Tuesday, August 25, 2009

Winning Presentations

When I was asked to speak to a business group recently, my friend and personal branding expert Lilli Cloud helped me prepare my talk.

The most helpful thing she did was videotape and critique my presentation.

It was invaluable to compare my energy level and connection with the audience when I was looking down, with my glasses on, and reading my talk - versus when I took the glasses off, looked up and simply told the stories I had prepared from memory.

The connection I was making while reading was close to nil. It was a completely different situation when I just used the notes occasionally to stay on track. And it really helped when Lilli told me to print out my notes in large, bold type and ditch the reading glasses (duh ....).

The other really useful thing to come out of the videotape exercise was realizing that when I spoke extemporaneously, complete with stumbles and "uhhhh ..."'s, it sounded conversational - in other words, just fine.

In the past when I've given speeches and strayed from the prepared text, I did connect better with the audience, but I would feel myself start to panic when I was at a momentary loss for words. That panic made me speed up (always bad) and lose my rapport because I was so focused on getting finished without another gaffe.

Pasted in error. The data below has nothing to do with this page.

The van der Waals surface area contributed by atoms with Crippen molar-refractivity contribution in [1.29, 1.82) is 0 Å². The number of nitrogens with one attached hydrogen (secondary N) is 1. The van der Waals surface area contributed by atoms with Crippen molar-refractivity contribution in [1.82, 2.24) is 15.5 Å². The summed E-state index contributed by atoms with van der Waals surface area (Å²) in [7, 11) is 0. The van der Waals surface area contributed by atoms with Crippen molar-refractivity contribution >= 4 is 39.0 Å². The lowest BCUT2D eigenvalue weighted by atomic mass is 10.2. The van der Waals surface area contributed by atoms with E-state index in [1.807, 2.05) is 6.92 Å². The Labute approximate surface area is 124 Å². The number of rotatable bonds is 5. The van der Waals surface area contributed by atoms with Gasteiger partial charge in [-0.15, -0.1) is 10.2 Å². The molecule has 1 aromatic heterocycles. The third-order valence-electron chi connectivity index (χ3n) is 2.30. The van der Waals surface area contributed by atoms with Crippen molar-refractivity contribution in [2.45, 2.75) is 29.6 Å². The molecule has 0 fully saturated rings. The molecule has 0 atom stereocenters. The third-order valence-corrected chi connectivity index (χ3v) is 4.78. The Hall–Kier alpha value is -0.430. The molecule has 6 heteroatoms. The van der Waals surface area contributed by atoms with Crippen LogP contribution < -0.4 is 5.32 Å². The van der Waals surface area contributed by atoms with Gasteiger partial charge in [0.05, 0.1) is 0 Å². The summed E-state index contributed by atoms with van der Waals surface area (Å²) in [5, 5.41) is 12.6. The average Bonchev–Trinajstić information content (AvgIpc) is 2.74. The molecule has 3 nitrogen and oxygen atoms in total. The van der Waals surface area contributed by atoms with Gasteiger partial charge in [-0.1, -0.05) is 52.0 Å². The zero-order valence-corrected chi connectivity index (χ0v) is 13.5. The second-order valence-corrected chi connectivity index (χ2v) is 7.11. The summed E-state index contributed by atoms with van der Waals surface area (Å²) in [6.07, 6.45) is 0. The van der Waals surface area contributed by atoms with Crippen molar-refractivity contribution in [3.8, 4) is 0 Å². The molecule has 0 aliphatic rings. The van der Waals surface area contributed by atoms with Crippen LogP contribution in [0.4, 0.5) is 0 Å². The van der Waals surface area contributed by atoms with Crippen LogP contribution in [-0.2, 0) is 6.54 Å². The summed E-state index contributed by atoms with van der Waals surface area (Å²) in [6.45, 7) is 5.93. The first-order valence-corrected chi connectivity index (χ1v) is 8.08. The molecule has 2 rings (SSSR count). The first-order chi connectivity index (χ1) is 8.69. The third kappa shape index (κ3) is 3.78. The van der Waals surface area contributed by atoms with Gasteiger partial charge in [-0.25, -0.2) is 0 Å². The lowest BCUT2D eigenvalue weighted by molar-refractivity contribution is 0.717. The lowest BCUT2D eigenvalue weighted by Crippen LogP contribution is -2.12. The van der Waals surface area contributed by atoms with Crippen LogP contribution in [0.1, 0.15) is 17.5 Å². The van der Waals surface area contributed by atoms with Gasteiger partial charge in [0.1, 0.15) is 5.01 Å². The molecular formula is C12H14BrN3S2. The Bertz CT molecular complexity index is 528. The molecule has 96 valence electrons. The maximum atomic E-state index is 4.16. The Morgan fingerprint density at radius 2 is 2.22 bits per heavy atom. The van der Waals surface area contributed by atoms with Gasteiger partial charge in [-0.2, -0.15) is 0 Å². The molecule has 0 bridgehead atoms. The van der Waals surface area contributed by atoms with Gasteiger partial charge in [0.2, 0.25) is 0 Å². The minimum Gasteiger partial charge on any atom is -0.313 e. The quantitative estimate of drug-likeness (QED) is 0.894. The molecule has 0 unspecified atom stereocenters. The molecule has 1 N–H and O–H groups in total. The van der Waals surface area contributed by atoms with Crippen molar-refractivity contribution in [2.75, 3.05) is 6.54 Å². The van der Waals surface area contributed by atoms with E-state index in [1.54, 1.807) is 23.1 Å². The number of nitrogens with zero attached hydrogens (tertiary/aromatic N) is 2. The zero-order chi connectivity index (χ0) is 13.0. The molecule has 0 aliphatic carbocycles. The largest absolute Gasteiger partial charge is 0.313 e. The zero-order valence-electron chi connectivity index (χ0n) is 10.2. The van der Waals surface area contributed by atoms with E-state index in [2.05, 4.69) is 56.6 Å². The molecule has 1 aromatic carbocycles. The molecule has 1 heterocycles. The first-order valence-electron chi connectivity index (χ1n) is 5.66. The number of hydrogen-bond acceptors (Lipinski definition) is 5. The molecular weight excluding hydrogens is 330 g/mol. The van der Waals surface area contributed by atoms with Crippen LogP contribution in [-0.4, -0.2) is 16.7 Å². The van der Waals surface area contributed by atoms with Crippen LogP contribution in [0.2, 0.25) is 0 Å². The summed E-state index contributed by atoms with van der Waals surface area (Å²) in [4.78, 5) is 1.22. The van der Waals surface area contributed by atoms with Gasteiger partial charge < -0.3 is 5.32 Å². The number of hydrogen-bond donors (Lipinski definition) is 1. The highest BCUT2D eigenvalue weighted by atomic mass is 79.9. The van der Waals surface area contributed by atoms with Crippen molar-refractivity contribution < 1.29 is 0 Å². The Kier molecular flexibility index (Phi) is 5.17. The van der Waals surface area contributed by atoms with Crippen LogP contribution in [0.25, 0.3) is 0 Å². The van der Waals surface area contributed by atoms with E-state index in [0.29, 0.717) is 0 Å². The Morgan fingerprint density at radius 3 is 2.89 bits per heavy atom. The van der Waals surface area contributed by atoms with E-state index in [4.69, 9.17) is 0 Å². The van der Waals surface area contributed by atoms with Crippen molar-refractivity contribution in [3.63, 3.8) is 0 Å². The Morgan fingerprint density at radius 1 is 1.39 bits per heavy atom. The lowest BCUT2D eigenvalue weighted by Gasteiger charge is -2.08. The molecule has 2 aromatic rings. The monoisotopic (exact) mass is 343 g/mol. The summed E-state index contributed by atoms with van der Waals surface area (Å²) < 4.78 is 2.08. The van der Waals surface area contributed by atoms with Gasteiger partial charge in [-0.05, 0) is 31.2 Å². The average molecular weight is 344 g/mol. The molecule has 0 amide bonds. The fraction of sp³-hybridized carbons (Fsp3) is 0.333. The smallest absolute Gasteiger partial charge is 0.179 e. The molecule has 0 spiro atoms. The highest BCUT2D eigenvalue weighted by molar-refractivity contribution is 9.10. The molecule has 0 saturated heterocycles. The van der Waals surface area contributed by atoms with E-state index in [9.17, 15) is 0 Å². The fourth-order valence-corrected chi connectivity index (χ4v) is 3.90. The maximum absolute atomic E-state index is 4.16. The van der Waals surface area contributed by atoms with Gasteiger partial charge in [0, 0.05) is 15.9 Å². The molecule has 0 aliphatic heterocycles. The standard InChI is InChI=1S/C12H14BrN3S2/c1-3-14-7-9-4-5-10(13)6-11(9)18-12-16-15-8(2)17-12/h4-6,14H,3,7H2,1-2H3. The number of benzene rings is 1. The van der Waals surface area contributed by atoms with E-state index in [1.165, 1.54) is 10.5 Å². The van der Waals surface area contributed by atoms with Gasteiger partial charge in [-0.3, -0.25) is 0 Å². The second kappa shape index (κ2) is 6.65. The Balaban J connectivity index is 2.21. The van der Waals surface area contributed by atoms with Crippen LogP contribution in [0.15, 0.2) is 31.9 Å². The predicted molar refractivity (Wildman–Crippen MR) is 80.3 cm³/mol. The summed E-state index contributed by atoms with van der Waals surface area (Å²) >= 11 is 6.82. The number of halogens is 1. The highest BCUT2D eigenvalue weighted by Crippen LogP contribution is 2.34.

Realizing that momentary pauses and stumbling over a word doesn't sound terrible really freed me up to glance at my notes, while most of the time looking at my listeners, smiling and relating to how they were receiving my words.

In the end, it was a fun experience and I had terrific feedback.

If you have to do some public speaking, please do not take the advice of my fellow BusinessWeek.com columnist Carmine Gallo, who writes today about how to give a catastrophic presentation.

The sad thing is, I think I've seen every one of his 15 no-no's in person at some point. The worst lecture I ever attended, however, started out with technical difficulties (don't they all?) and played out with the speaker reading her entire talk off her BlackBerry.

At first, I thought she was checking her email!

The effect was just dreadful, and made worse because she was representing a well-respected organization, which dropped several notches in my mind after that day, sadly enough.


  1. Terrific post! Great feedback from a media savvy person.

  2. Thanks, Des. I'm not all that "media savvy" compared to some folks, but I have great pals like Lilli (and Paula, and you!) to keep me up to speed.